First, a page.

The basis of society in Early Medieval Ireland was the tuath (pluaral tuatha) the clan, or petty kingdom. The land was organized into a number of tuatha, each of which was quite independent under its elected king. Groups of tuatha tended to combine, but the king who claimed overlordship in each group had a primacy of honour rather than of jurisdiction.
There was not a king of all Ireland (árd rí Éireann) until the tenth century. However, a division of the country into five groups of tuatha, known as the Five Fifths (Cuíg Cuígí), had occurred about the beginning of the Christian era. These were Ulster (Ulaidh), Meath (Midhe), Leinster (Laighin), Munster (Mumhain), and Connaught (Connacht).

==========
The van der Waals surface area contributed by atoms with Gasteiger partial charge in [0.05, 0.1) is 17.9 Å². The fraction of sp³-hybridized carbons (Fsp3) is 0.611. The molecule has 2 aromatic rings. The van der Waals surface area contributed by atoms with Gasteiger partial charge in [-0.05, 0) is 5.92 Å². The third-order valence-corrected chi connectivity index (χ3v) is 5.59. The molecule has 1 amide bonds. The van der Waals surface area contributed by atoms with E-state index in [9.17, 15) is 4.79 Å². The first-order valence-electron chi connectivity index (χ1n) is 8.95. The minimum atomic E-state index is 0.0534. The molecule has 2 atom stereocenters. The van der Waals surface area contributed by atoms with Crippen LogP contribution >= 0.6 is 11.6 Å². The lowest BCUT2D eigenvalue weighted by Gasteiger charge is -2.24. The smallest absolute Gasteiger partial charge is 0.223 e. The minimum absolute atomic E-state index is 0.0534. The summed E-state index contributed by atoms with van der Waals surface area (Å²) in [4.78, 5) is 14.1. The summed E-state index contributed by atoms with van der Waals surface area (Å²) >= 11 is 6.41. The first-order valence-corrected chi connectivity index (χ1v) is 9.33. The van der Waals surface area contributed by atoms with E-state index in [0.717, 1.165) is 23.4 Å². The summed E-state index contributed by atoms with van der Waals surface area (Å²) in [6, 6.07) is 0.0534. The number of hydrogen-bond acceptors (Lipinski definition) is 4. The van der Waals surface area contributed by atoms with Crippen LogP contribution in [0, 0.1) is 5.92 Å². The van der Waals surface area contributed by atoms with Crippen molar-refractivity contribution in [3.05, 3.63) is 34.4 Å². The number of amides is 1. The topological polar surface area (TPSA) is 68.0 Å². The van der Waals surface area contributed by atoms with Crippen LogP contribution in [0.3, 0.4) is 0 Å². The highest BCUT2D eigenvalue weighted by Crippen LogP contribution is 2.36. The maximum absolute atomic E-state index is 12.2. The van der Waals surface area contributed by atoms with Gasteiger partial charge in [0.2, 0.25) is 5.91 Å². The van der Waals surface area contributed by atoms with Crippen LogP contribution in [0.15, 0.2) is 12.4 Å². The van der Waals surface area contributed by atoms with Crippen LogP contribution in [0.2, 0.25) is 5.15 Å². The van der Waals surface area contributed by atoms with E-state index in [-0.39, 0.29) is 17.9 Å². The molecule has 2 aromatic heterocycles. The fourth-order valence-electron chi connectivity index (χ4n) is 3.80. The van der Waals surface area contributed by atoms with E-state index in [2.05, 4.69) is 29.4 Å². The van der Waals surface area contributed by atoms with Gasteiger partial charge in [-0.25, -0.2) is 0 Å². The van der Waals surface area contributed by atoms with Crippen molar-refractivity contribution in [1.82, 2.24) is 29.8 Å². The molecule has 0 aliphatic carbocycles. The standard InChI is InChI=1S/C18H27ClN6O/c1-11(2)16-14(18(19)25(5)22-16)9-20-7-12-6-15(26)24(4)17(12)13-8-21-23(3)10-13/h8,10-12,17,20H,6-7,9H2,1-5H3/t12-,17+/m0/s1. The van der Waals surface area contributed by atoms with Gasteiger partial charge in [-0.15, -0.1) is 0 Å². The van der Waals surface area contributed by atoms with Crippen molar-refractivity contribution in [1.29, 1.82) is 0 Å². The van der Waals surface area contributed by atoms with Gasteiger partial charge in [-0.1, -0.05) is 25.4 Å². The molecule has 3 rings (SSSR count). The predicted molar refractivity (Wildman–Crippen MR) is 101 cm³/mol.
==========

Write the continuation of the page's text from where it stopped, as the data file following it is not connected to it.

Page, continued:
The king was surrounded by an aristocracy (airi aicme, the upper class), whose land and property rights were clearly defined by law and whose main wealth was in cattle. Greater landowners were supported by céilí, or clients.
These and the various other grades of society described by legal writers, worked the land and tended the cattle. Individual families were the real units of society and collectively exercised powers of ownership over their farms and territory. At law the family (fine) did not merely act corporately but was, by one of the oldest customs, held responsible for the observance of the law by its kindred, serfs, and slaves.
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